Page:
Teamsters Local 237

65 YEARS OLD AND GOING STRONG

65 YEARS OLD AND GOING STRONG

The year was 1952. In the U.S, the average worker earned $3,400 per year. 2 out of 3 families owned a car. 2 out of 3 families had a phone and 1 in 3 households had a television. A new car cost $1,700 and gas was .20 per gallon. Chopped meat was .53 per pound. The average new house cost $9,050 and the average rent was $80 per month. Testing continued on the atomic bomb and the first hydrogen bomb was detonated. The first mechanical heart is used on a patient and the Polio vaccine is invented. Emmett Ashford became the first African American substitute umpire in major league baseball and Perry Mason, Lassie, Wagon Train, 77 Sunset Strip and the Lone Ranger were some of the shows viewers watched on their 21” inch black and white console TV, costing $339.95. ‘Singing in the Rain’ and ‘The African Queen’ were box office hits and ‘The Caine Mutiny’ remained on the New York Times best seller list for months. Jo Stafford’s “You Belong To Me” and “I Saw Mommy Kissing Santa Claus” topped the record charts. MAD magazine printed its first edition and Mr. Potato Head and the Joe Palooka Bop Bag were among the most sought after toys. The first Kentucky Fried Chicken franchise opened that year as did the Holiday Inn. New York City installs “Don’t Walk” signs and the bar code gets a patent. Former World War II General Dwight Eisenhower, a Republican, bests Democrat Adlai Stevenson to become President following Harry Truman.

But that’s not all that occurred in 1952. In May of that year, Teamsters Local 237 was chartered. Its first President was Henry Feinstein. Throughout the years, other divisions of municipal workers in New York City and on Long Island were enfolded into the Local to comprise almost 24,000 members in nearly every government agency today, making 237 the largest public employee Local of the Teamsters in the nation, Canada and Puerto Rico. (The entire timeline of Local 237’s history can be found on website: www.local237.org. A poignant, personal account by retirees, known as the Oral History Project, also appears on the website.)

then and now

Gregory Floyd, the current President of Local 237, elected to office in 2007, and also the Vice President-at-Large on the General Board of the International Brotherhood of Teamsters, has said about Local 237: “When you think about it, 65 years is a long time to keep anything going, let alone, going strong. Across our nation, labor unions have seen a dramatic decline in membership — to only 11% today. Union bashing and union busting are rampant, with public sector members often portrayed as greedy, incompetent workers who abuse the system. Somehow, many have forgotten that unions fought for working families so that they could enjoy a better quality of life. Unions built the middle class in America. And it is public employees who help to run and maintain services and facilities upon which millions rely — our schools, hospitals, the Housing Authority and homeless shelters — to name only a few. But, throughout 237’s history, we’ve had to fight many battles on behalf of our members and retirees. We’ve had many accomplishments, among them: Lobbying for legislation to protect our members; providing health and pension benefits for active members and retirees; and ending gender-based pay discrimination. Today, we are still faced with many challenges, but we are well-prepared to fight with the vigor and commitment that has become synonymous with Local 237 throughout our history. We are proud, and should be, because, at 65, we’re still going strong.”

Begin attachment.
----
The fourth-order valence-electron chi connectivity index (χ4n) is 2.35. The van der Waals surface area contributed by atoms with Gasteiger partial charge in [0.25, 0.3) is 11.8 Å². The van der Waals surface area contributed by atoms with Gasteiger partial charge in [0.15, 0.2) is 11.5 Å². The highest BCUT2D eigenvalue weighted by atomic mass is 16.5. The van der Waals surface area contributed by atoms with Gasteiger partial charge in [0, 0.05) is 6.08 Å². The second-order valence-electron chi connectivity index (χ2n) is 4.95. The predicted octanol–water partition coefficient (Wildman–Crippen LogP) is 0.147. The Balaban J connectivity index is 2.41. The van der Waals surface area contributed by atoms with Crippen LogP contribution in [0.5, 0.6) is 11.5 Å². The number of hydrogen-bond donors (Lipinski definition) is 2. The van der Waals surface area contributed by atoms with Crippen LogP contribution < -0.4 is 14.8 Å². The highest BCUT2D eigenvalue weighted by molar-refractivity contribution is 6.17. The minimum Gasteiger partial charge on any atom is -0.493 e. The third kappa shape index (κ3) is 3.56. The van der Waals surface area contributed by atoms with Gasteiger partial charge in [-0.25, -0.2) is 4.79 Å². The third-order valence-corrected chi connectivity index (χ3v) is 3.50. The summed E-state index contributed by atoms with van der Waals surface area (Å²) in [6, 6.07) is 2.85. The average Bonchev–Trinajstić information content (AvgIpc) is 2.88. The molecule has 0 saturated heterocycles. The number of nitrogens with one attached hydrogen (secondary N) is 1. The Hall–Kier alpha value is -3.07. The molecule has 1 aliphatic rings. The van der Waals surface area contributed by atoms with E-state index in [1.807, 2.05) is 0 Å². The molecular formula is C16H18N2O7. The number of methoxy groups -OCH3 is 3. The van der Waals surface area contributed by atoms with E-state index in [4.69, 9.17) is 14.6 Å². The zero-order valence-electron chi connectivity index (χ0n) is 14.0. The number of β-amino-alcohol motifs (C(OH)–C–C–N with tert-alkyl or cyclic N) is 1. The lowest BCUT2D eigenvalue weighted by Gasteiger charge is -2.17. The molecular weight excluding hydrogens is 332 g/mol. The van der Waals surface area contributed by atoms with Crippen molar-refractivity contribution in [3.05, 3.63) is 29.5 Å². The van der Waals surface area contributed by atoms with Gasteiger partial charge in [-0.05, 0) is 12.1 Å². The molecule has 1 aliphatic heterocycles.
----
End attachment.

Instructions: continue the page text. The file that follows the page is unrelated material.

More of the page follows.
Then and Now

On June 17, Local 237 hosted an OPEN HOUSE for members, retirees and their families, to mark our 65th Anniversary. You can visit www.local237.org to see all of the photos of the festivities.

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